Star Law Analysis
is a refugee under international law?
Faruk Al Imran
Second World War not only killed millions people but also
made homeless millions people. At that time basic human
rights (e.g., right to live, enjoyment of properly, right
to seek asylum) were recognised by the United Nation Charter
(1945) and the United Nations Declaration on Human Rights
(1948) but, nevertheless, the world community realised
that theses international instruments were not enough
for the protection of the refugees. As a result in the
1951 Refugee Convention was adopted.
Convention refugee definition
Today, the international law on refugees consists of the
Statute of the office of the United Nations High Commissioner
for Refugees (UNHCR). The Convention relating to the Status
of Refugees (Convention), and the Protocol Relating to
the Status of Refugees (Protocol).
Refugee Convention defines 'refugee' as a person with
well-founded fear of persecution due to his or her race,
religion, nationality, political opinion or membership
of a particular social group (Article 1A(2)). At the time
these treaties were ratified, international concern was
on educated Europeans left homeless after the Second World
War as well as those fleeing communism, but the 1967 Protocol
made the Convention applicable regardless of place and
a well known refugee law scholar, identified six essential
elements of the refugee convention definition: 1) alienage;
2) genuine risk; 3) serious harm; 4) failure of States
protection; 5) ground for the persecution; 6) needs and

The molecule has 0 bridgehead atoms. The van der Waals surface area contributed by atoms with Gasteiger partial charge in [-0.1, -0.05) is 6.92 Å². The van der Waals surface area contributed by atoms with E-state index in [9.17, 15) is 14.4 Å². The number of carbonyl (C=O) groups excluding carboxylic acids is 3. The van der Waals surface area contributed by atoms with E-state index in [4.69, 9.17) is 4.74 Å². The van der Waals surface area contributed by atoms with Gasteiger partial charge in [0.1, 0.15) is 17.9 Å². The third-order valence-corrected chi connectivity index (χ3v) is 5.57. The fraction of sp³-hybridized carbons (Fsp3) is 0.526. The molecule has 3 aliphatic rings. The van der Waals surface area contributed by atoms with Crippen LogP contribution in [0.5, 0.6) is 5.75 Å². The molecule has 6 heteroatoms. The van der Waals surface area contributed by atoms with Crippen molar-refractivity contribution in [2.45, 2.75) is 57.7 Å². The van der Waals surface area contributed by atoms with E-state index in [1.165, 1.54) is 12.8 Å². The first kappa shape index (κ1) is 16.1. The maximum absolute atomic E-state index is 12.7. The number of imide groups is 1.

deserves protection. However, the core obligation of the
convention is 'non-refoulement', i.e. not sending someone
in to a situation of persecution ( Article 33(1) of the
than two- thirds of the world's states are parties to
this treaty, and it is to be said that the remaining states
are also legally bound to respect the refugee definition
as constituting customary international law. However,
it says nothing about the procedures for determining refugee
status, and leaves to the states the choice of means as
to implementation at the national level. Later, in 1979,
a Handbook was issued by UNHCR, which mentions the procedure
and criteria for determining refugee status.
convention grounds of refugee status
Protection is at the heart of responsibility that the
international community bears towards refugees. Protection'
here implies both 'internal protection', in the sense
of effective guaranties in matters such as life, liberty,
and security of the person; and 'external protection',
in the sense of diplomatic protection, including documentation
of nationals aboard and recognition of the right of nationals
to return. The 'right to return', in particular, is accepted
as a normal incident of nationality. In order to grant
protection individuals have to show that they have a 'well
founded of persecution' under one of the five convention
grounds, all of which have been correspondingly developed
in the field of non-discrimination. The five convention
grounds are - race, religion, nationality, political opinion
and member of a particular social group.
UNCHR Handbook provides, "race …has to be understood
its widest sense to include all kinds of ethnic groups
that are referred to as "races" in common usage.
Frequently it will also entail membership of a specific
social group of common descent forming a minority with
a larger population. Discrimination for reasons of race
has found worldwide condemnation as one of the most striking
violations of human rights. Racial discrimination, therefore,
represents an important element in determining the existence
of persecution" (paragraph 68).
UNHCR Handbook provides "Persecution for 'reason
of religion' may assume various forms, e.g. prohibition
of membership of a religious community, of worship in
private or in public, of religious instruction, or serious
measures of discrimination imposed on persons because
they practice their religion or belong to a particular